May 24, 2024
Nearly 23% of the Canadian population reported food insecurity in 2022 | CBC News

Nearly 23% of the Canadian population reported food insecurity in 2022 | CBC News

Nearly nine million Canadians lived in food insecure households in 2022, with 22.9 per cent of the population reporting some form of food insecurity, according to a Statistics Canada report released Friday.

The data agency wrote in its annual Canadian Income Survey that 8.7 million people lived in households that reported some kind of food insecurity.

That was an increase of 1.8 million people from the previous year, when the rate was 18.4 per cent. It marked the second consecutive year of increases since the pandemic began.

Statistics Canada measures food insecurity across three categories:

  • Marginal: Those who worry about running out of food or having a limited selection of food because they can’t afford it.
  • Moderate: Those who had to compromise on the quality and/or quantity of their food because they can’t afford otherwise.
  • Severe: Those who reported skipping meals, reducing how much they ate or going days without food because they can’t afford otherwise.

The number of people living in moderately and severely food insecure households increased in 2022, with the moderate rate rising to 10.9 per cent and the severe rate rising to six per cent.

“There’s no doubt that this challenge we’re facing right now isn’t hitting all Canadians equally,” said Jim Stanford, an economist and the director of the Centre for Future Work in Vancouver.

Single-parent families and “unattached” people under 65 were at an especially high rate of food insecurity, according to the report.

“It’s people who can least afford it who have the least protection against higher prices and higher housing costs and so on, and these numbers absolutely confirm it.”

“We’ve seen enormous increases in food prices, we’ve seen enormous increases in profits in the food industry, the food retail sector. So that is hitting hard, and that to me, is a real worry,” said Stanford.

“If we’re a rich country like Canada, and we can’t assure that everyone has enough food on the table, then clearly we need to do things better.”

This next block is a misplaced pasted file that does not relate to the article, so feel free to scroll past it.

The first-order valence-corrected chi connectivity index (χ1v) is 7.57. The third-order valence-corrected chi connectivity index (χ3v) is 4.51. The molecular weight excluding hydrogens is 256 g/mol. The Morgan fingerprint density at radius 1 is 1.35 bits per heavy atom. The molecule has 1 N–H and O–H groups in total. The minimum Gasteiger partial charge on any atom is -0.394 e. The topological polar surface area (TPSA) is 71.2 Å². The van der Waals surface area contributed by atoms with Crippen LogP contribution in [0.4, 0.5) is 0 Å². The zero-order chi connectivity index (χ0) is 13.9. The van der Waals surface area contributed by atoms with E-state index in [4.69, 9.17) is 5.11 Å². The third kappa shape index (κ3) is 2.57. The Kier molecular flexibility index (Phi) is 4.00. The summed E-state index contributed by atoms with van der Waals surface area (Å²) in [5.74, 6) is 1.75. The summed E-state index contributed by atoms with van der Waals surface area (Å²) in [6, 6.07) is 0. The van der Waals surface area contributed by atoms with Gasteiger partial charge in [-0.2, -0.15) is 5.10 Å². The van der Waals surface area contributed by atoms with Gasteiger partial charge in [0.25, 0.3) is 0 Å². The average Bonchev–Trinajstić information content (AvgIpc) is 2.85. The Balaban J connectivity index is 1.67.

‘Sickening’ numbers, says food insecurity researcher

Valerie Tarasuk, who is the lead investigator of the University of Toronto’s household food insecurity research program PROOF, told CBC News it was “sickening” to see how much the numbers had gone up, though she was expecting that.

“I’m disappointed. We’ve known that this has been a period of unprecedented food price inflation, among other things,” said Tarasuk, adding that severe food insecurity is linked to negative health outcomes.

“So we knew that people on the bottom end of the economic spectrum were having a hard time. From that perspective, it’s not surprising that the numbers have risen, but still, it’s heartbreaking to think of that many Canadians living in such difficult circumstances.”

A basket of onions is shown in a food bank.
Groceries, including food and household items, are pictured at the Guru Nanak Food Bank in Delta, B.C., on April 19. (Ben Nelms/CBC)

The survey, which is an annual report on the income of Canadian individuals and households, showed that the number of Canadians living below the poverty line had increased to 9.9 per cent in 2022 from 7.4 per cent in 2021.

The 2022 numbers show that the poverty rate was inching back up to 2019 levels, when the annual rate was 10.3 per cent.

The median after-tax income of Canadian families and individuals decreased in 2022 to $70,500, though that was partially because government financial programs related to the pandemic were rolled back or ended entirely during the same year.

‘2022 was a hard year’

Eligibility requirements for employment insurance, which had been expanded during the pandemic as many people lost their jobs or struggled to find work, returned to standard. That led to a decrease in EI recipients, from four million people in 2021 to 2.9 million people in 2022.

It was also the year that Canada began breaking its own records on inflation — reaching 30-plus-year highs in the early months of 2022 — leading the Bank of Canada to launch its interest rate hike campaign.

A person transfers eggs from a large carton into smaller cartons.
Volunteers and staff with the Feed Scarborough Food Bank separate eggs into different cartons at the charity’s Toronto warehouse on Aug. 3, 2023. (Evan Mitsui/CBC)

“[The data] certainly confirms 2022 was a hard year for any household trying to balance the books and pay their bills,” said Stanford.

But he noted that, before the pandemic, the country was on the right track, having decreased its poverty rate and having made gradual gains in income.”The current challenges after the pandemic have to be taken in that longer historical context. We have made some progress in Canada, and now I think it’s important after the pandemic to get back on that positive track if we can,” said Stanford.

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